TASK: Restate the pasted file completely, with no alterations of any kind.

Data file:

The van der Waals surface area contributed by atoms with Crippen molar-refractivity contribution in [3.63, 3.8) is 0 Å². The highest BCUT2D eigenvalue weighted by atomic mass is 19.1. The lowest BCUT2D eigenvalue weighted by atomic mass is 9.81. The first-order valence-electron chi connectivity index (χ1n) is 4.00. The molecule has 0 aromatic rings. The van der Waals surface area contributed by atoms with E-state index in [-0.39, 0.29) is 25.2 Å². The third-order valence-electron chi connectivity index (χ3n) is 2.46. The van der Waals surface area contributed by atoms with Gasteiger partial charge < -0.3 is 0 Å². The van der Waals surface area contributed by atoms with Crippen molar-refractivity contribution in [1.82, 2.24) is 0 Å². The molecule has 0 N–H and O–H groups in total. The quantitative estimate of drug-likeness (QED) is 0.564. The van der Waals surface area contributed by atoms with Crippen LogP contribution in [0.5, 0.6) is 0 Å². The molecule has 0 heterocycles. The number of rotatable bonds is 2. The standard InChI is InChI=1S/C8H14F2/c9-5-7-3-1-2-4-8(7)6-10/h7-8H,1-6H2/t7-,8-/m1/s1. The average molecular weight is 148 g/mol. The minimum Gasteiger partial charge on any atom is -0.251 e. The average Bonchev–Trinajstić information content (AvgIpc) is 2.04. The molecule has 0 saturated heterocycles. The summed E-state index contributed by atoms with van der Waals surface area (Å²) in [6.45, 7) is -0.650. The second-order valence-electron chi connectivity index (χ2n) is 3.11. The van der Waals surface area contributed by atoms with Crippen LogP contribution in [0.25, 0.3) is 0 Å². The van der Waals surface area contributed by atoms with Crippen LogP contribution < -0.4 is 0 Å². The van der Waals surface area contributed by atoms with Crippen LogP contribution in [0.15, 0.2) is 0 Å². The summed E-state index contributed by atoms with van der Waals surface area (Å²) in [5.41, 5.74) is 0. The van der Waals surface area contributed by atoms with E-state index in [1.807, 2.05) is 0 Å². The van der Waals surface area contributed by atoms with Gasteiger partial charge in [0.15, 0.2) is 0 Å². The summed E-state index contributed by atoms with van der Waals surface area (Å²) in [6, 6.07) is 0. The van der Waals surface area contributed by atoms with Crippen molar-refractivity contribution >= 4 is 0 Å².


The van der Waals surface area contributed by atoms with Crippen molar-refractivity contribution in [3.63, 3.8) is 0 Å². The highest BCUT2D eigenvalue weighted by atomic mass is 19.1. The lowest BCUT2D eigenvalue weighted by atomic mass is 9.81. The first-order valence-electron chi connectivity index (χ1n) is 4.00. The molecule has 0 aromatic rings. The van der Waals surface area contributed by atoms with E-state index in [-0.39, 0.29) is 25.2 Å². The third-order valence-electron chi connectivity index (χ3n) is 2.46. The van der Waals surface area contributed by atoms with Gasteiger partial charge < -0.3 is 0 Å². The van der Waals surface area contributed by atoms with Crippen molar-refractivity contribution in [1.82, 2.24) is 0 Å². The molecule has 0 N–H and O–H groups in total. The quantitative estimate of drug-likeness (QED) is 0.564. The van der Waals surface area contributed by atoms with Crippen LogP contribution in [0.5, 0.6) is 0 Å². The molecule has 0 heterocycles. The number of rotatable bonds is 2. The standard InChI is InChI=1S/C8H14F2/c9-5-7-3-1-2-4-8(7)6-10/h7-8H,1-6H2/t7-,8-/m1/s1. The average molecular weight is 148 g/mol. The minimum Gasteiger partial charge on any atom is -0.251 e. The average Bonchev–Trinajstić information content (AvgIpc) is 2.04. The molecule has 0 saturated heterocycles. The summed E-state index contributed by atoms with van der Waals surface area (Å²) in [6.45, 7) is -0.650. The second-order valence-electron chi connectivity index (χ2n) is 3.11. The van der Waals surface area contributed by atoms with Crippen LogP contribution in [0.25, 0.3) is 0 Å². The van der Waals surface area contributed by atoms with Crippen LogP contribution < -0.4 is 0 Å². The van der Waals surface area contributed by atoms with Crippen LogP contribution in [0.15, 0.2) is 0 Å². The summed E-state index contributed by atoms with van der Waals surface area (Å²) in [5.41, 5.74) is 0. The van der Waals surface area contributed by atoms with E-state index in [1.807, 2.05) is 0 Å². The van der Waals surface area contributed by atoms with Gasteiger partial charge in [0.15, 0.2) is 0 Å². The summed E-state index contributed by atoms with van der Waals surface area (Å²) in [6, 6.07) is 0. The van der Waals surface area contributed by atoms with Crippen molar-refractivity contribution >= 4 is 0 Å².